Elephants stand guard at the gates of Elephant Rocks Golf Course in Williams
WILLIAMS, Ariz. -- Elephant Rocks Golf Course is going to give you glimpses into the history of golf in Arizona.
The first nine holes on this out-of-the-way municipal course in Williams (current pop. 2,900) was built by railroad workers in 1922 when Warren Harding was president, several years before Augusta National was built.
And believe it or not, they were putting out on sand on those nine holes as late as 1988 -- that's the year George Bush the First got elected. "At the time there was no irrigation on the course and there were only sand greens," says Scottsdale architect Gary Panks, who was brought in to redesign Elephant Rocks. "You'd use a roller to smooth them out before you putted."
In 1990, after renovation by Panks, a Scottsdale architect whose credits include the Talon Course at Grayhawk Golf Club, Elephant Rocks reopened with real grass greens on a redesigned nine. Then Panks came back in 1999 to add another nine holes to the course.
What you find today is not a course you'd mix up with the championship layouts in Phoenix/Scottsdale, 150-plus miles away. But if you're in this resort area and looking for a course, you can play a relaxing game here with the Bill Williams Mountain and San Francisco Peaks in the background. The fragrance of pine needles is heavy in the air here.
And at the gateway to the golf course you'll probably want to take a photo of those huge lava rocks that allegedly resemble "elephants" and were dropped there or in the vicinity by a volcano that erupted who knows when.
This is North Arizona high desert -- almost 7,000 feet in elevation -- in an area where temperatures are about 20 degrees lower in summer than you'll find in Phoenix to the south. It's a bit of a trip to get here from the south. First you have to travel from Phoenix to Flagstaff on Interstate 17; then take I-40 west for about 30 miles; then meander up a country road for two or three miles.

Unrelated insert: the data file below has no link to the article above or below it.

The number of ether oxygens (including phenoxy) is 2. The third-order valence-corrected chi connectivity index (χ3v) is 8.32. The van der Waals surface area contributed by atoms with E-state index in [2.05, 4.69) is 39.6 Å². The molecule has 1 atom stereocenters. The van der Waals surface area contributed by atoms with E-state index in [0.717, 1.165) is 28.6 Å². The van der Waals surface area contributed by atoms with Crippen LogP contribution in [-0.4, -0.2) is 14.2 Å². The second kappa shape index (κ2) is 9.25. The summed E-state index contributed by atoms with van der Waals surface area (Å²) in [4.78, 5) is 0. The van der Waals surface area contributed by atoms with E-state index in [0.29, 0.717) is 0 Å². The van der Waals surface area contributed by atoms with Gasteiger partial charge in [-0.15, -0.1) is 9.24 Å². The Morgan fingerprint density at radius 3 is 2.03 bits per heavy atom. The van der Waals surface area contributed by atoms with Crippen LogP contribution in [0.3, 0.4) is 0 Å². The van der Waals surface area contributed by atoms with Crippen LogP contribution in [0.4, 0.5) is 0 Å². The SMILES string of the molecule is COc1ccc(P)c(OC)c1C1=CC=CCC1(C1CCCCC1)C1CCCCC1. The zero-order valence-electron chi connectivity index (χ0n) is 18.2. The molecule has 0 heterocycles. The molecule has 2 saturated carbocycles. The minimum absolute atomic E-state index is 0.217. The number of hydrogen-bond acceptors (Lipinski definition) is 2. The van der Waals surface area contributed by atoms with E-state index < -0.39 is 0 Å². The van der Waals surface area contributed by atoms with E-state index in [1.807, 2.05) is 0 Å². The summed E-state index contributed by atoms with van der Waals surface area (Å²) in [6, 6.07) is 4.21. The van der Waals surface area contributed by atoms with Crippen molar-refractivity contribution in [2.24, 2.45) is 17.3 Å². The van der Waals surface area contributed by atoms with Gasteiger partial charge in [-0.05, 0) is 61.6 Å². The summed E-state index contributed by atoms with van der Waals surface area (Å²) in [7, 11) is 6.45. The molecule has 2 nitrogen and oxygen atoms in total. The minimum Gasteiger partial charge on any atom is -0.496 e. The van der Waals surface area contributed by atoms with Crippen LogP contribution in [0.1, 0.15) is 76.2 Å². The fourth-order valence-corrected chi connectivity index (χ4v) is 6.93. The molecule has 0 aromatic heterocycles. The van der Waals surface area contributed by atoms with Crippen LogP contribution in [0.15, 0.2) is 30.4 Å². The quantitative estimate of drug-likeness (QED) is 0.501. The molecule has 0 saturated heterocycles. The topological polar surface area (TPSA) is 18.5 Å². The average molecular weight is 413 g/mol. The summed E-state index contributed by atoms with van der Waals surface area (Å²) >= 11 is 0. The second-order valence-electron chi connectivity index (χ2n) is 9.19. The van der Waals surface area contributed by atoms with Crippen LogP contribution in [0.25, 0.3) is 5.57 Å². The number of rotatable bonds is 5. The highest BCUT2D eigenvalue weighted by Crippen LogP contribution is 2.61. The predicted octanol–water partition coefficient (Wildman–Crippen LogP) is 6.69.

"I like every golf course Gary Panks has designed and this is no exception," says head golf professional John McCahan. "This course is a little easier than a lot of his courses, but that's because the original nine was a bit short."
The course, playing at 6,695 yards from the tips, starts out among the hills and pines surrounding the clubhouse on holes that were part of the original nine. No. 1 is a downhill par-4 with a slight dogleg left and a lake to avoid on the right. This is a great setting with lots of trees and sunlight glinting off that lake that dominates the scenery on the first three holes. By No. 6 you're out into the newer area on a marshy meadow where some houses have been built along the fairways as part of a subdivision called Highland Meadows. Panks made great use of the water possibilities here, including building a peninsula green on the par-3 No. 12 that measures 157 yards from the back tees and 101 from the forward. The distance isn't that great, but if you slice or hook, you're going to find the water. There's also an intimidating bunker right in front of the green.
No. 15 takes you back into the woods again to face some of those renovated older holes. When you're playing among the trees, you can feel as if you're the only person around for miles.
Most golfers pick the two last holes as their favorites. No. 17, once upon a time the eighth hole, is a par-5 that rolls up and down for a 100-yard uphill finish.
Then it's on to the rollicking No. 18, a 194-yard par-3 that seems as if it goes straight downhill. It's 212 yards from the back tees and 161 from the forward. "Golfers generally don't like to have a par-3 as the finishing hole, but if you can get a par here, you've done well," says McCahan. "It's difficult to decide what club to pick here because when the wind blows, it can be a completely different hole from what you expect."
Stop off after you finish to take a good look at the antique rugged stone clubhouse, also built in the '20s by railroad workers.
About 20,000 rounds are played at Elephant Rocks from March to November, McCahan says. The course can be covered with snow in winter, but recent winters have been exceptionally mild due to the drought in Arizona. "We even opened up nine holes in January this year; but we did that because we were hoping it would snow," McCahan says.
July 19, 2003